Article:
Monitoring press freedom and international affairs from Mid-Missouri Public Radio and the Missouri School of Journalism

Maldives journalists face charges after protest

19 April 2016
Maldivian police officers detain a journalist during a protest in Male, Maldives, Sunday, May. 01, 2011. Maldives' police have used tear gas and batons to break up a protest demanding that President Mohamad Nasheed step down. Dozens of people have been arrested.(AP Photo/Sinan Hussain)

The government of the Indian Ocean nation of the Maldives  has decided to put on trial two journalists for an opposition television station on charges related to their coverage of an anti-government rally in March 2015.

The move to prosecute videographer Adam Zareer and his colleague Mohamed Wisam of Raajje TV over the year-old incident comes after the two were among 18 reporters arrested after covering or taking part in an April 3 sit-in protesting a worsening media climate in the Maldives, according to the the Committee to Protect Journalists. Zareer and Wisam appeared in court April 17 for a preliminary hearing, Raajje TV said on its website.

The two had been arrested in March 2015 while covering a while covering a protest in the capital Male calling for the release of the country's jailed former president.  Prosecutors have charged them with obstructing a police officer, and if convicted they face up to six months in jail and a fine of MVR 12,000 ($783), the Maldives Independent said.

The government of the archipelago nation of 330,000 has moved against dissent and opposition journalists since arresting former President Mohamed Nasheed on terrrorism charges last year. Nasheed has been represented by human rights lawyer Amal Clooney, spouse of actor George Clooney, and his jailing has garnered criticism from rights groups including Amnesty International. In December, the European Parliament approved a resolution calling for European nations and the EU to impose sanctions members and supporters of current President Abdulla Yameen.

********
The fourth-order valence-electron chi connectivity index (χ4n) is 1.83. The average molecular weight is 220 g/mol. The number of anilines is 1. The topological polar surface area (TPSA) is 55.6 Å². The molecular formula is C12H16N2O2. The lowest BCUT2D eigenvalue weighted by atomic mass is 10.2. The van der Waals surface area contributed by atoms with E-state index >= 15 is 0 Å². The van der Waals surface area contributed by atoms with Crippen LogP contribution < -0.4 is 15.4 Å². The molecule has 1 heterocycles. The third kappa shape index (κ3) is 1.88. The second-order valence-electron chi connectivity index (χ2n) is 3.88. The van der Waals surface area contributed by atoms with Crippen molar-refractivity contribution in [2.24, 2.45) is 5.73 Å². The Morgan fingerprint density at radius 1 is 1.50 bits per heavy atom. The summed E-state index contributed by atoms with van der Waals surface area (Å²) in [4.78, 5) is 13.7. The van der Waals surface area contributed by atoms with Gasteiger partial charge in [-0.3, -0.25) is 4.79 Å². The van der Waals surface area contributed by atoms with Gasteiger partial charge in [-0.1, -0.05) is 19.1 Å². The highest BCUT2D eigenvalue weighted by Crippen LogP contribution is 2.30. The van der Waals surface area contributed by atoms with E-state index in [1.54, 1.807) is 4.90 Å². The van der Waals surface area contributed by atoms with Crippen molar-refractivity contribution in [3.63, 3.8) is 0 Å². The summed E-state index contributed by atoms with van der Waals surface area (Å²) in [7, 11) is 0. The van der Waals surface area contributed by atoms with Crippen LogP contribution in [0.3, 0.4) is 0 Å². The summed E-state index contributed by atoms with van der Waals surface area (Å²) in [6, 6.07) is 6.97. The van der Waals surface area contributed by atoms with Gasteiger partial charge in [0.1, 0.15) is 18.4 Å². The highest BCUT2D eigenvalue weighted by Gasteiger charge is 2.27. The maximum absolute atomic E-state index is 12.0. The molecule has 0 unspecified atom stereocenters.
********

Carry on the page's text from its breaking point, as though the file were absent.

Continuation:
"The timing of the criminal charges against Raajje TV's staff suggests that they are retaliation for covering the government's mounting crackdown on press freedom," said Sumit Galhotra, an Asia researcher at CPJ, in a statement. "Authorities' continuing pressure on journalists in the Maldives threatens to undermine the country's democracy."

Two other Raajje TV staffers, Hussain Fiyaz Moosa and Leevaan Ali Nasir, are facing similar charges, the station said on its website.

The Raajje TV journalists will be the first journalists to stand trial since the Maldives adopted a new constitution in August 2008, according to local reports.

On April 10, 183 Maldivian journalists signed a petition urging the government to tackle threats to press freedom. The petition, which was submitted to the president’s office and the supreme court, called for the withdrawal of a bill criminalizing defamation and an end impunity for crimes committed against the press.  The petition also called for the withdrawal of charges against the Raajje TV journalists facing prosecution for obstructing police officers.

The Maldivian government has singled out Raajje TV for harassment several times in recent years, according to CPJ. In 2013, six masked men broke into Raajje TV and used gasoline to set the studio on fire, according to CCTV footage and news reports. The same year, a Raajje TV reporter was attacked near an artificial beach with an iron rod, causing serious head and face injuries.

Monitoring press freedom and international affairs from Mid-Missouri Public Radio and the Missouri School of Journalism.
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